Sweden has said it would provide several hundred billion dollars in liquidity guarantees to Nordic and Baltic energy companies to avert a financial crisis sparked by Russia’s Gazprom shutting the Nord Stream 1 gas pipeline.
Prime Minister Magdalena Andersson warned that Sweden was facing the prospect of a “war winter” because of Europe’s energy crunch, and said the exact details of the guarantees remained to be worked out.
Speaking to reporters on Saturday, Andersson said the guarantees were aimed at giving energy groups “the breathing room that is needed”.
She said there was “a clear security policy agenda behind Russia’s actions”.
Moscow has blamed sanctions imposed by the West following Russia’s invasion of Ukraine for impeding routine maintenance on the pipeline, but some European Union officials have accused Russia of using energy as a weapon.
“Russia’s energy war is having serious consequences for Europe and Swedish households and companies, especially in southern Sweden which is dependent on electricity prices in Germany, which in turn is very dependent on gas,” she said.
“This threatens our financial stability. If we don’t act soon it could lead to serious disruptions in the Nordics and Baltics,” she said.
“In the worst-case scenario, we could fall into a financial crisis.”
The announcement came after Russia said on Friday it was cutting off the Nord Stream gas pipeline to Germany indefinitely due to what it said were leaks in a turbine – deepening Europe’s difficulties in securing winter fuel.
The closure is expected to lead to even higher production prices for electricity companies when the market opens on Monday.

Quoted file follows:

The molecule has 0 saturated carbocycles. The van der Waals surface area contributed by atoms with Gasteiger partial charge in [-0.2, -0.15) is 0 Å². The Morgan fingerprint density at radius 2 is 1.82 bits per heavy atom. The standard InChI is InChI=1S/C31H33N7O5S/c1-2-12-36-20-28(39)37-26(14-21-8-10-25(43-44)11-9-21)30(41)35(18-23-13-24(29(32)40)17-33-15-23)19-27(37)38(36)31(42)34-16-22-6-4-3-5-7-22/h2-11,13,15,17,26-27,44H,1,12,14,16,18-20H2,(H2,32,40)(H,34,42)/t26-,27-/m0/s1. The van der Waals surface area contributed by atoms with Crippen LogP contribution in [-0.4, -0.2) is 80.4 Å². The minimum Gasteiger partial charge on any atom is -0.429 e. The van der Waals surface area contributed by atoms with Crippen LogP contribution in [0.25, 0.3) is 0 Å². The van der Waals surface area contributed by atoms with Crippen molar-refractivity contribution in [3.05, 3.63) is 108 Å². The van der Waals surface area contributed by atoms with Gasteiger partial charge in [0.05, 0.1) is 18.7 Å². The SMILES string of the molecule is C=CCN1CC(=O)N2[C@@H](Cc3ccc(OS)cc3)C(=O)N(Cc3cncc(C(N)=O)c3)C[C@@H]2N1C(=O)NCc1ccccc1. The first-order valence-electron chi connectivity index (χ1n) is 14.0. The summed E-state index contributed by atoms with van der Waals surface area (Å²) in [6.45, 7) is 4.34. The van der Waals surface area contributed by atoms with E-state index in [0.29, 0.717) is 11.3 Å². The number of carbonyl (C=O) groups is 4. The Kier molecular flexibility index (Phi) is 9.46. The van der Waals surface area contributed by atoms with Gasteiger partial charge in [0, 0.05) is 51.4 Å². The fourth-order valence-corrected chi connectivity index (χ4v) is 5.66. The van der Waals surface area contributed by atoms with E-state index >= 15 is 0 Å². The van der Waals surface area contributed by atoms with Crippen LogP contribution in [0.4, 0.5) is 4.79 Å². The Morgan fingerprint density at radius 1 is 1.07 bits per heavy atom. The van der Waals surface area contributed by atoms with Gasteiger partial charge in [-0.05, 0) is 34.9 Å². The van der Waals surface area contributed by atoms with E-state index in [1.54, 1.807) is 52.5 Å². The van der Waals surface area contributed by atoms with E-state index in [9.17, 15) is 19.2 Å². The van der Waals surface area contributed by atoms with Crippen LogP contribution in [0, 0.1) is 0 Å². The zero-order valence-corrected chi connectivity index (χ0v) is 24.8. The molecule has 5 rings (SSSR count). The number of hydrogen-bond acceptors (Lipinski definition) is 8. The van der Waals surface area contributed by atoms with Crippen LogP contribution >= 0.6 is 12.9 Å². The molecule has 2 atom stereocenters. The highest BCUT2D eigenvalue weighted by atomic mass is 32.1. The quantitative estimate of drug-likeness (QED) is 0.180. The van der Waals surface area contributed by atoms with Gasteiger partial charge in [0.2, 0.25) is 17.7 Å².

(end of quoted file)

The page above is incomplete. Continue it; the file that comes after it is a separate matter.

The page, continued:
Speaking at the same news conference, Finance Minister Mikael Damberg said the government will put forward a proposal that allows it to issue credit guarantees, adding that all of the country’s parliamentary parties and the speaker had been informed.
Damberg also said the Swedish decision would “secure financial stability not only in Sweden, but in the entire Nordic region”.
The guarantees were expected to be in place on Monday before the stock market closing and would cover all Nordic and Baltic actors within the next two weeks.
Sweden’s parliament has been called in from its summer break to hold a vote on the government’s proposal on Monday.
Sweden is experiencing its highest inflation in 30 years, and the central bank has raised rates twice this year, with more steep hikes expected before yearend.
Soaring electricity bills, rising interest rates and stalling economic growth have dominated campaigning ahead of the general election on September 11.
On Wednesday, Damberg said the government expected to have $8.36bn available to help ease consumers’ pain of record electricity prices this year and next.